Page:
You need:

  • 1 whole chicken
  • 1 apple
  • 12 prunes
  • Chicken stock cube
  • 2 dl cream
  • Flour
  • 50 grams butter
  • Chinese soy
  • Sugar, salt and white pepper to taste
  • Boiled potatoes, to serve

Start by cleaning and preparing the chicken. Untangle the wings if they’ve been tucked into the back, cut off unnecessary fatty bits (by the neck and back), and remove any leftover feathers. Cut the chicken in half through the filets with a sharp knife, and rub it all over with the salt and white pepper. It’s handy to keep it in a mix on the table as you prepare the chicken.

Trimming chickenTrimming chicken

Cutting whole chickenRubbing chicken

 

 

 

 

 

 

When you’re done preparing the chicken, melt the butter and some tablespoons of oil in an oven-safe pan on the stove (it’s good if it has a lid, and can be put into to oven, but you can also start in a frying pan and move the chicken to an over-proof dish later). Add the chicken to the pan, and let it fry gently for about five minutes on each side. Brush it with chinese soy whilst it’s frying. Then add three decilitres of water, one cube of chicken stock, and put it into the oven on 200 degrees. In the meantime, peel the potatoes and let them rest in cold water until it’s time to boil. Start making the cucumber salad (recipe below).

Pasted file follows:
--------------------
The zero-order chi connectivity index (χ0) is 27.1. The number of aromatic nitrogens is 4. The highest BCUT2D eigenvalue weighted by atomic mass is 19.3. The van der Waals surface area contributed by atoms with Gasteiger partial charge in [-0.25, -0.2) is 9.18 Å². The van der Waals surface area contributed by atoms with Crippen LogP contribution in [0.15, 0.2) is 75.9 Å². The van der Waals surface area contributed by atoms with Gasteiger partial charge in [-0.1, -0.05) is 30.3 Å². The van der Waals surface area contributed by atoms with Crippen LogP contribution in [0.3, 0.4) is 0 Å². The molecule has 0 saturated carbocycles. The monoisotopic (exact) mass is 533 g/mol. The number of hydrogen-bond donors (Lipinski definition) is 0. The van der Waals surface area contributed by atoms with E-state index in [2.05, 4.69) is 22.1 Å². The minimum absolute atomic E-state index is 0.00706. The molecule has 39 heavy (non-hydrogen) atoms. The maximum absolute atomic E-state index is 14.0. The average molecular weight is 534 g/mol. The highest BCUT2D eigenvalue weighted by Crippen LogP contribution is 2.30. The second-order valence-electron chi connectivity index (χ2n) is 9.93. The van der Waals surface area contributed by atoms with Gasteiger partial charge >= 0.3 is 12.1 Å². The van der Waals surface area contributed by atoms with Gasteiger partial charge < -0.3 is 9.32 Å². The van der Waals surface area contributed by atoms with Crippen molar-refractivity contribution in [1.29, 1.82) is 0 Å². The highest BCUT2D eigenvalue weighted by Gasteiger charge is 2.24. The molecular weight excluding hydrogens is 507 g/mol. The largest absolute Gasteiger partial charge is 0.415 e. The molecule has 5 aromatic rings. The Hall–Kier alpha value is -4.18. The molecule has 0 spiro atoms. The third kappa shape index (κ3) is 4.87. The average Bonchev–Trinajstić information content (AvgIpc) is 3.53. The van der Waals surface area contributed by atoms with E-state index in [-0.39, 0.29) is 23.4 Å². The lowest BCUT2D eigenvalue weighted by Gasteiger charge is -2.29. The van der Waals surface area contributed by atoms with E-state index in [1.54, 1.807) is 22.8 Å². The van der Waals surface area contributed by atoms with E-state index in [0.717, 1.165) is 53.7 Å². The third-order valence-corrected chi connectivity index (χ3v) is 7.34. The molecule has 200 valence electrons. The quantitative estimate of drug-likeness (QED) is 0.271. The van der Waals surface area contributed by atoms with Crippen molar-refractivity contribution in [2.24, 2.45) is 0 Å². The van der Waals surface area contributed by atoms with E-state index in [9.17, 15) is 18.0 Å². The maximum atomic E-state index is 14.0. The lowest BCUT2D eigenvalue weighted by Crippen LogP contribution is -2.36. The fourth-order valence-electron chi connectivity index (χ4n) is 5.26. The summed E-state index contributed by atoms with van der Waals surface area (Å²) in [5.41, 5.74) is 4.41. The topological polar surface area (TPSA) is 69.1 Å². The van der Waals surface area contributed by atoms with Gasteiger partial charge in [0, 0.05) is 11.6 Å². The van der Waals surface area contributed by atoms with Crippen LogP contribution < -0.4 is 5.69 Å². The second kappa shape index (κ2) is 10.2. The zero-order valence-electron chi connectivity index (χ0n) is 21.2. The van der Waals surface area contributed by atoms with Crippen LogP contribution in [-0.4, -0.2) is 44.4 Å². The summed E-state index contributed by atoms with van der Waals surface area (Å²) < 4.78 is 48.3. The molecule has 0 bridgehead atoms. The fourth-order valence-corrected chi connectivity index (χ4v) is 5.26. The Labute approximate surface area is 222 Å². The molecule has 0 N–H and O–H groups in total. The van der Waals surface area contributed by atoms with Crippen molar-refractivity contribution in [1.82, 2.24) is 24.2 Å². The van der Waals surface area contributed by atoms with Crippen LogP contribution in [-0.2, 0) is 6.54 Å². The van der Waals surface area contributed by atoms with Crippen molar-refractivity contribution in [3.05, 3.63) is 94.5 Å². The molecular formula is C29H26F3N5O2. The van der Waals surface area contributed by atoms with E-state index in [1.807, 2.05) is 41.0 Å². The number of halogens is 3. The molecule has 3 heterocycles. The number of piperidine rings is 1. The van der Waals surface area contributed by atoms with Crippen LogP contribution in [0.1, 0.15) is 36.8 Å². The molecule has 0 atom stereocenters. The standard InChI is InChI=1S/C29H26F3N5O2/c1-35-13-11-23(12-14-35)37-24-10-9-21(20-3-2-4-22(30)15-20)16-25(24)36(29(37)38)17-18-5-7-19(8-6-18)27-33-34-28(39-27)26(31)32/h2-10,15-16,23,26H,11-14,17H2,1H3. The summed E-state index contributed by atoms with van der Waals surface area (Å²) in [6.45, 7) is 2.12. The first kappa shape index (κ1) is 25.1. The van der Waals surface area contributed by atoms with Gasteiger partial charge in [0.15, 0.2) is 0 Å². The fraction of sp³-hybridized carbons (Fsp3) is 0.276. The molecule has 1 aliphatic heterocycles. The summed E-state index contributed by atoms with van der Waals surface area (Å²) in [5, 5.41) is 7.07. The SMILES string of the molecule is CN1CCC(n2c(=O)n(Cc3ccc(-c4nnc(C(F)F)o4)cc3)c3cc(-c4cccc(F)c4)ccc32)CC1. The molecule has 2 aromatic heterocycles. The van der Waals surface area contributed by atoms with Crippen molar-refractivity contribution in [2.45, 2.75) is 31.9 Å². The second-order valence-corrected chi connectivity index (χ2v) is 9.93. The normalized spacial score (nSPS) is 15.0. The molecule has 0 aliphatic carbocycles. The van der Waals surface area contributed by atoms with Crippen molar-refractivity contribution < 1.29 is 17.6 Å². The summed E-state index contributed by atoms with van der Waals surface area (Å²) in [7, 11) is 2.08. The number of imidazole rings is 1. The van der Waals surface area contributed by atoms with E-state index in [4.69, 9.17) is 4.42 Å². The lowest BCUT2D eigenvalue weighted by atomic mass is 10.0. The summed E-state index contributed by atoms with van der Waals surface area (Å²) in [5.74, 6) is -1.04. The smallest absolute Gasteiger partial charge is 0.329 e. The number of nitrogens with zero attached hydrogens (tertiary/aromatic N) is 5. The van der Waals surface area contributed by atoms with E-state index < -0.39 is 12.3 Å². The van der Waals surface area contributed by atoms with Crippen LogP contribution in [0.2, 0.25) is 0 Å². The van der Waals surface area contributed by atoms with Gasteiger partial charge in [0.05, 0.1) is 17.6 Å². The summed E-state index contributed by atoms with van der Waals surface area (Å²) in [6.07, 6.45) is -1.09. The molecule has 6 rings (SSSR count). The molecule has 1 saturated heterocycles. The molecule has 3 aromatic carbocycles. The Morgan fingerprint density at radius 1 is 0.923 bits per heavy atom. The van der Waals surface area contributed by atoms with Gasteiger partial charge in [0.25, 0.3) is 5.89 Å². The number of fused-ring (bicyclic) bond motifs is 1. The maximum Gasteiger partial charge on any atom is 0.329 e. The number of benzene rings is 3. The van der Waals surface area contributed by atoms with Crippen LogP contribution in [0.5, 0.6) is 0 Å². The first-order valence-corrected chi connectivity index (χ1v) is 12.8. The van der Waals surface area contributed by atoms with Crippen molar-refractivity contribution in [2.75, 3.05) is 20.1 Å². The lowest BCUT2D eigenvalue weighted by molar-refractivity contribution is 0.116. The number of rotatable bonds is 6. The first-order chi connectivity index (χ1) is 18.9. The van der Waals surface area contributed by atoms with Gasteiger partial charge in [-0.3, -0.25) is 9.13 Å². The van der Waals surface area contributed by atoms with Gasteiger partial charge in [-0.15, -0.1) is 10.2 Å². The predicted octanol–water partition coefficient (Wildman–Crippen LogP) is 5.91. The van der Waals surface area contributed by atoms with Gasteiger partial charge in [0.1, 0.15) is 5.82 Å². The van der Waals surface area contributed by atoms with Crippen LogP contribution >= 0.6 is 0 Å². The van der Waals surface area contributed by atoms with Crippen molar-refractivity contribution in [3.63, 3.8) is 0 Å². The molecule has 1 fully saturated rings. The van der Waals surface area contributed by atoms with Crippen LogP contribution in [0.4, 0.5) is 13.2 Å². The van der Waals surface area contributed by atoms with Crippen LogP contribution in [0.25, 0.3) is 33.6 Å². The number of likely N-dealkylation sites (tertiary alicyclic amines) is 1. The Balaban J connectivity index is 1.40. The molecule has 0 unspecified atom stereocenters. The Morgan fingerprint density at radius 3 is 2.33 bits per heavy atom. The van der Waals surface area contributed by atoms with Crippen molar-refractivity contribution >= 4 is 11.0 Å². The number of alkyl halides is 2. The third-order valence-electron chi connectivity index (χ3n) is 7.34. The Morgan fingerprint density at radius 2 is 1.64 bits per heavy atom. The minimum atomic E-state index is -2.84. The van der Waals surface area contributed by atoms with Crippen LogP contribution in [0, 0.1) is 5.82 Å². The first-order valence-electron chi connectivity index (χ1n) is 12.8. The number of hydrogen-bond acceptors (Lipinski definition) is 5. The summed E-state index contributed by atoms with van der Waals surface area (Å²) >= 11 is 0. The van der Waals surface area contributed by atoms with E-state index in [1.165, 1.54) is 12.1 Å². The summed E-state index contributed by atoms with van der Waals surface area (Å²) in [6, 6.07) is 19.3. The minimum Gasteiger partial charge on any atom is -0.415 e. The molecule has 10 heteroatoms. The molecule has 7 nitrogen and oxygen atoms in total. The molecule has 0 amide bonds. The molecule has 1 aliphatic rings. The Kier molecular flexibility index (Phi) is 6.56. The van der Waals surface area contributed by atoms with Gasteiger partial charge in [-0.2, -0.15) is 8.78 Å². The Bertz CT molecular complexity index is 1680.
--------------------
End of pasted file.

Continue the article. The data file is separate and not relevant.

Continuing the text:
Chicken with stock

After about 30 minutes, take out the pan, prick the chicken and pour the juices from the pan all over it (make sure the filets face upwards). Add the prunes and apples to the dish, and put it back into the oven. Try to push the apples and prunes towards the bottom of the dish, or below the chicken. After another 15 minutes, take it out again to again douse it in juice. Put the pan back into the oven, this time without the lid on. After about another ten minutes, the chicken should be ready to take out. Watch the chicken carefully if it’s smaller, as the cooking time may range from 40 minutes to over one hour depending on size.

Chicken with apples and prunes